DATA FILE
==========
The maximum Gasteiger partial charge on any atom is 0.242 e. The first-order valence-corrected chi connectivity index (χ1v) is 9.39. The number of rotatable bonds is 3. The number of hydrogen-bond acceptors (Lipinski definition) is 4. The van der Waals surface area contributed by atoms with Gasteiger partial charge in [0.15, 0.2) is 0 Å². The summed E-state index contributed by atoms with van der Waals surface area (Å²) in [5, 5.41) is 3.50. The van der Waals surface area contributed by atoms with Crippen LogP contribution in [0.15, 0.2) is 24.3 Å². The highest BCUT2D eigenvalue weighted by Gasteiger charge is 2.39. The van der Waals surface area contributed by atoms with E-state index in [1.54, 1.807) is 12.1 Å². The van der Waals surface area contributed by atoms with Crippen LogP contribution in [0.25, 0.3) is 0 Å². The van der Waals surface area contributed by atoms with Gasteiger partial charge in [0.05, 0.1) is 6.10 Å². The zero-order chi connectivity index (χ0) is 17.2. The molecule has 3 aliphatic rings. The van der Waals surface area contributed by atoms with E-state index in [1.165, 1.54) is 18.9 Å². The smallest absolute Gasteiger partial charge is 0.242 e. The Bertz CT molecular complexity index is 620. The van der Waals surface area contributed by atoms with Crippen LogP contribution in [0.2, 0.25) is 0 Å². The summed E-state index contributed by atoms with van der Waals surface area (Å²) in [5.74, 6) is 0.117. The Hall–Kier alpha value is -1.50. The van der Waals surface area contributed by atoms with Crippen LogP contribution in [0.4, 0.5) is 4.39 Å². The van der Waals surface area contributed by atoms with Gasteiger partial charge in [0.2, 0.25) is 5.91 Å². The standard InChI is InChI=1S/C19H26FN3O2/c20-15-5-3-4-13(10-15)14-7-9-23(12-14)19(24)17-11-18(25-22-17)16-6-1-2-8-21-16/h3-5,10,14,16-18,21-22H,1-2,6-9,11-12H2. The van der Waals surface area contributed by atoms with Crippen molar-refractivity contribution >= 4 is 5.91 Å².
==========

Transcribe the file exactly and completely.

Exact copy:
The maximum Gasteiger partial charge on any atom is 0.242 e. The first-order valence-corrected chi connectivity index (χ1v) is 9.39. The number of rotatable bonds is 3. The number of hydrogen-bond acceptors (Lipinski definition) is 4. The van der Waals surface area contributed by atoms with Gasteiger partial charge in [0.15, 0.2) is 0 Å². The summed E-state index contributed by atoms with van der Waals surface area (Å²) in [5, 5.41) is 3.50. The van der Waals surface area contributed by atoms with Crippen LogP contribution in [0.15, 0.2) is 24.3 Å². The highest BCUT2D eigenvalue weighted by Gasteiger charge is 2.39. The van der Waals surface area contributed by atoms with E-state index in [1.54, 1.807) is 12.1 Å². The van der Waals surface area contributed by atoms with Crippen LogP contribution in [0.25, 0.3) is 0 Å². The van der Waals surface area contributed by atoms with Gasteiger partial charge in [0.05, 0.1) is 6.10 Å². The zero-order chi connectivity index (χ0) is 17.2. The molecule has 3 aliphatic rings. The van der Waals surface area contributed by atoms with E-state index in [1.165, 1.54) is 18.9 Å². The smallest absolute Gasteiger partial charge is 0.242 e. The Bertz CT molecular complexity index is 620. The van der Waals surface area contributed by atoms with Crippen LogP contribution in [0.2, 0.25) is 0 Å². The summed E-state index contributed by atoms with van der Waals surface area (Å²) in [5.74, 6) is 0.117. The Hall–Kier alpha value is -1.50. The van der Waals surface area contributed by atoms with Crippen LogP contribution in [0.4, 0.5) is 4.39 Å². The van der Waals surface area contributed by atoms with Gasteiger partial charge in [0.2, 0.25) is 5.91 Å². The standard InChI is InChI=1S/C19H26FN3O2/c20-15-5-3-4-13(10-15)14-7-9-23(12-14)19(24)17-11-18(25-22-17)16-6-1-2-8-21-16/h3-5,10,14,16-18,21-22H,1-2,6-9,11-12H2. The van der Waals surface area contributed by atoms with Crippen molar-refractivity contribution >= 4 is 5.91 Å².